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Judicial College of Victoria: A new era of support and empowerment

Judicial College of Victoria: A new era of support and empowerment

By Andrix Lim

Aged Persons Disabled Persons Guardianship 

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The new Gu​ardianship and Administration Act 2019 (Vic) gives voice to the ‘will and preferences’ of people with a disability. The JCV has produced a succinct guide to help navigate the changes.

Recent reforms of guardianship and administration modernise the law in line with a more contemporary understanding of the rights of people with a disability and better supports their decision-making capacity.

For some people with mental illnesses, intellectual disabilities, dementia and acquired brain injuries, the difficult reality is that their condition may impair their capacity to make decisions over their personal or financial matters on their own.

Historically, guardians and administrators have been appointed with a broad mandate to make decisions for people with a disability, or to support them to make decisions for themselves in cases of less severe or fluctuating mental ill-health.

However, time has marked a paradigm shift in perspective towards inclusion and empowerment for people with disabilities.

On 19 December 2018, Victorian Attorney-General Jill Hennessy introduced a Bill that made the most significant reforms in over 30 years to guardianship and administration law. This was intended to recognise the rights of people with a decision-making impairment and the responsibilities of those who interact with them, bringing the law into alignment with the United Nations’ Convention on the Rights of Persons with Disabilities and other similar Victorian legislation.

That Bill became the new Guardianship and Administration Act 2019 (Vic) and commenced on 1 March 2020. It legislated a new approach to decision-making capacity, introduced the supportive guardian and supportive administrator regime, and created a compensation process and offences to hold decision-makers accountable.

The biggest change is to reorient away from the paternalistic “best interests” of the represented person and instead require that “the will and preferences of a person with a disability should direct, as far as practicable, decisions made for that person”.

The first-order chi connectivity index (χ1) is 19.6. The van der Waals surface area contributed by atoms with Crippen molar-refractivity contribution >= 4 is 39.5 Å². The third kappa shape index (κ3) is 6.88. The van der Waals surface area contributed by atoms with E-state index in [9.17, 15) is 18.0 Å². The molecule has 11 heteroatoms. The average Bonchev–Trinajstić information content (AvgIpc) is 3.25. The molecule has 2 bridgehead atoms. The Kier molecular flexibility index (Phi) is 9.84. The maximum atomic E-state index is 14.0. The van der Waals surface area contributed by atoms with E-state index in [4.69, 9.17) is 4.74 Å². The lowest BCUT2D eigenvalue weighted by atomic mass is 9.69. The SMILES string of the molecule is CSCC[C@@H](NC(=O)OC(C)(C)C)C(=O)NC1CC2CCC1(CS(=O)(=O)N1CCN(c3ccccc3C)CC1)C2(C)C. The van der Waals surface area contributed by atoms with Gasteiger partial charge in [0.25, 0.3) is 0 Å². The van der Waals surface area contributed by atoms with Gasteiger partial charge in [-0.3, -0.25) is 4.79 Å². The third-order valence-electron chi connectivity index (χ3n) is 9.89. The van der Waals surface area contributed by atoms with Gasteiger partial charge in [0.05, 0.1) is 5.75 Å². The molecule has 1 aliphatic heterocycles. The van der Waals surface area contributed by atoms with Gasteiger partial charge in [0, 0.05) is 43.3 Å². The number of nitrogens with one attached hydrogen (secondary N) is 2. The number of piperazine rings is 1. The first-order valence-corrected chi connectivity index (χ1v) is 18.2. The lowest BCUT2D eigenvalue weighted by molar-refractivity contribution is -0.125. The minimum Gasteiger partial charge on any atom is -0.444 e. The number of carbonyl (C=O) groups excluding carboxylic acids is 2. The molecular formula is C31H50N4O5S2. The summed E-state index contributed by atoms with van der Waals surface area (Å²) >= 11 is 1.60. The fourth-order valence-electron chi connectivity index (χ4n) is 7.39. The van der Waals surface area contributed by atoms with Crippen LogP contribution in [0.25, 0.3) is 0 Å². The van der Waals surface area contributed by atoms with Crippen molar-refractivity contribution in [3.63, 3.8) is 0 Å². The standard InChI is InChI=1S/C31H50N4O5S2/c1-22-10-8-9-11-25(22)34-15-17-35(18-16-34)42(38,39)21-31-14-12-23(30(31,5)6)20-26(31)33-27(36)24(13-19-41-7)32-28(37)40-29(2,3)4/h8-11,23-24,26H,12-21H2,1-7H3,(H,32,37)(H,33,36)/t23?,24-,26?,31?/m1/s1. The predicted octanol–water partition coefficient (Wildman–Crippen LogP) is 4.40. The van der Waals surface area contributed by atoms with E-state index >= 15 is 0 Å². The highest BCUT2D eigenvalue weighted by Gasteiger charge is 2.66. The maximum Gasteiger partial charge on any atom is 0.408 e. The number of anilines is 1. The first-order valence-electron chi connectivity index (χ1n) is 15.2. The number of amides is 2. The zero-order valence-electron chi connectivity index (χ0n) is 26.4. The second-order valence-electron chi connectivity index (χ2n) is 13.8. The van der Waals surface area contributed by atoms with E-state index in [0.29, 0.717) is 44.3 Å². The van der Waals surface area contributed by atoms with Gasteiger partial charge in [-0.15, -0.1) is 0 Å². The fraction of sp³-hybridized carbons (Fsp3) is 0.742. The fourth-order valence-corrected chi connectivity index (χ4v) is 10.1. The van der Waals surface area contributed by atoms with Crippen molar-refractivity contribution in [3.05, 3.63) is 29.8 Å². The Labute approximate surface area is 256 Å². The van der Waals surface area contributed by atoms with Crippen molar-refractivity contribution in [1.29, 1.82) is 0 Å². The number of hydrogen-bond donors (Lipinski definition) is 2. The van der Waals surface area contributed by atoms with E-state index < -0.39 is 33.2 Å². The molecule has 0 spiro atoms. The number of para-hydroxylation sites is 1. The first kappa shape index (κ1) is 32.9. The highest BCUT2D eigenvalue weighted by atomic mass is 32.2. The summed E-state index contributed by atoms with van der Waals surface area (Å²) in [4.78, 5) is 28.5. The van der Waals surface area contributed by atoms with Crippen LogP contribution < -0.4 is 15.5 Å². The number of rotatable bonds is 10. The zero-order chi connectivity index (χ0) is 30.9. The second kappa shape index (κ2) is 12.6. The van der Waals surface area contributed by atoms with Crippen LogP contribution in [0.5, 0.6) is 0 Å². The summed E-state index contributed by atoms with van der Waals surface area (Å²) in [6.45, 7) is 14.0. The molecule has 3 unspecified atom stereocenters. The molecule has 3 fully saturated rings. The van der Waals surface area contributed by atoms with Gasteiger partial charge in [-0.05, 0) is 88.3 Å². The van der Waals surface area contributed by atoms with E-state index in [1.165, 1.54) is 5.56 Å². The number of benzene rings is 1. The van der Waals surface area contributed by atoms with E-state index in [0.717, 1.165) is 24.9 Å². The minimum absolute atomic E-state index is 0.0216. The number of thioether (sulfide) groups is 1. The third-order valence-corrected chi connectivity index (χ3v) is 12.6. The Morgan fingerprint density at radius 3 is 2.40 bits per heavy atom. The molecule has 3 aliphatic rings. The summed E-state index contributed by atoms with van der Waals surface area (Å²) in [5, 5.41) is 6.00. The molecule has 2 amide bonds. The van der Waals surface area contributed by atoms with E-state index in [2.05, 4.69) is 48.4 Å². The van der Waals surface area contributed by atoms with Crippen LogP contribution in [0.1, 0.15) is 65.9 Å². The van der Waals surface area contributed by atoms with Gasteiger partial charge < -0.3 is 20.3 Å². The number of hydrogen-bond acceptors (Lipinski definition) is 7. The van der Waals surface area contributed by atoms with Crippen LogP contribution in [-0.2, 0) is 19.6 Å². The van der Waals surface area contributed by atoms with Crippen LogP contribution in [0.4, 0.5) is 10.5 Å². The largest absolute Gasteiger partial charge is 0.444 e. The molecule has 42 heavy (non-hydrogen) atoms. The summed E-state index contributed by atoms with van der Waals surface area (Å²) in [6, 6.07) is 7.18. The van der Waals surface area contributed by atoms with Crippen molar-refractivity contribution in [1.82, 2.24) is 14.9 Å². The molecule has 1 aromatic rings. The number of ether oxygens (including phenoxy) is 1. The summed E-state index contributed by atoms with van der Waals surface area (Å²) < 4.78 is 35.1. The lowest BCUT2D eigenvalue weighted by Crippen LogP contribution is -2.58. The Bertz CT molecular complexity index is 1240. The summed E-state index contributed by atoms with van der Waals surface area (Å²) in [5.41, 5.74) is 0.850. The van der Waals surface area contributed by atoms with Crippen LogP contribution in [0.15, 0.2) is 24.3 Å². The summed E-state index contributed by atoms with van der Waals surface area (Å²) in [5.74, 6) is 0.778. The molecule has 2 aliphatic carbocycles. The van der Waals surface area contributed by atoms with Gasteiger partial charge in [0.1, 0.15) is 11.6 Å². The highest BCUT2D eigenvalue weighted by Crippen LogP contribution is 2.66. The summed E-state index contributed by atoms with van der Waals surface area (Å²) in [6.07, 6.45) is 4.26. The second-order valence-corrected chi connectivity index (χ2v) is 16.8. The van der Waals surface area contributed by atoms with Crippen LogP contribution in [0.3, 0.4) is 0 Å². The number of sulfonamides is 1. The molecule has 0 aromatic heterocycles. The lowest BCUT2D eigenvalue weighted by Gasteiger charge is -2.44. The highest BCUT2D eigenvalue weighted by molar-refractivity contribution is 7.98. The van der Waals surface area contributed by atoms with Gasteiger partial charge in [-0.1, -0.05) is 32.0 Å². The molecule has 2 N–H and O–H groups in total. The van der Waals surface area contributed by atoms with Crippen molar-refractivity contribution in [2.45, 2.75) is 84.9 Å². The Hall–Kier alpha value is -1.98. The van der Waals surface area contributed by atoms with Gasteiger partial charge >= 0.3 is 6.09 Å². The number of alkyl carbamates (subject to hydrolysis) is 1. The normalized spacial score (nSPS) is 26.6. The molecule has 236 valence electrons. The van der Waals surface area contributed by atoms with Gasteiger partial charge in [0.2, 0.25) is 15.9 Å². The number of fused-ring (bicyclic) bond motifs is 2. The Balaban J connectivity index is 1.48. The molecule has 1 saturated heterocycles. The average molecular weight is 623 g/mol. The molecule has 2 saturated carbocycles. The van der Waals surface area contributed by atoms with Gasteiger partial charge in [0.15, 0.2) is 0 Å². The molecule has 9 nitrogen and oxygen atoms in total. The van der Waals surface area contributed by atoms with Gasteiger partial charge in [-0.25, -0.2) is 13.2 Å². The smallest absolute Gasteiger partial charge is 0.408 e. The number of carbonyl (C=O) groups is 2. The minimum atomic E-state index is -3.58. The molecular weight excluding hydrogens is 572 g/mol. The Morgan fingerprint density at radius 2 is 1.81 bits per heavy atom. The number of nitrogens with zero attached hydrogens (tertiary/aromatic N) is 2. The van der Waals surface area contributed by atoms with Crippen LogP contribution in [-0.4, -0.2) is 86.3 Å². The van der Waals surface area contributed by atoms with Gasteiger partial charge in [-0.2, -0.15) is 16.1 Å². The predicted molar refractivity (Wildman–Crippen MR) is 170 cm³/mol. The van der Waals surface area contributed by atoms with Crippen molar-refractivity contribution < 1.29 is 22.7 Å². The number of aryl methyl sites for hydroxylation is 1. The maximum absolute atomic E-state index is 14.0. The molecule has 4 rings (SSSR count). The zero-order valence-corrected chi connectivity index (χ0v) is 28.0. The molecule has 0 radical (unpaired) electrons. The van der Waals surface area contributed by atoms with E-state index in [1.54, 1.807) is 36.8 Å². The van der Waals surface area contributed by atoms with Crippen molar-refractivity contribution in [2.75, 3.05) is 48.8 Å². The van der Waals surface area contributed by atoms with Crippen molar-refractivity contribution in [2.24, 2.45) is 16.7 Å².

Where will and preferences cannot be determined, decision makers must act in a manner which promotes the person’s personal and social wellbeing. As noted by Justice Nichols in Andrews v Andrews [2020] VSC 31, the first case to cite the 2019 Act, “ … it will be incumbent upon an administrator to assist [the represented person] to express [their] will and preferences so that, as far as practicable, [their] wishes direct the decisions made for [them].”

This focus on the individual represents a milestone in the way Victoria upholds the rights and meets the needs of people with disabilities into the future.

Everyone from VCAT members, lawyers, medical experts and the wider profession now face a somewhat uncertain transitional period of navigating the new Act and applying the changes. That is where the Judicial College of Victoria’s Guide to the Guardianship and Administration Act 2019 (Vic) aims to assist.

The guide is a clear and succinct publication that assists VCAT members to understand the changes to the law and what they need to do. It summarises relevant principles and discussion from existing authorities, legislative materials and reports of government and law reform bodies, providing a comprehensive precis to how the new Act operates.

The guide is separated into different orders and topics – not only on guardianship and administration orders, but also on supportive orders, special medical procedures and missing person administration orders, and discussion on disability, capacity and the new principles enshrined in the Act. It is intended to be convenient and accessible, allowing readers to quickly refer to the parts they need.

A warm thank you goes to deputy president Genevieve Nihill and senior member Bernadette Steele for their expert guidance and contributions to its development.

The guide has been published on our website and is available to the general public.

The Act’s many changes to guardianship and administration mark a step forward in protecting and promoting the human rights and dignity of persons with a disability. It’s hoped this guide assists in navigating this new era of support and empowerment. 


Andrix Lim is a Research and Innovation Officer at the JCV, with an interest in research and analysis of legal trends. A lawyer who has worked in Singapore, and in Queensland with LawRight, he writes ‘Out on a Lim’, a daily digest for the Victorian judiciary.


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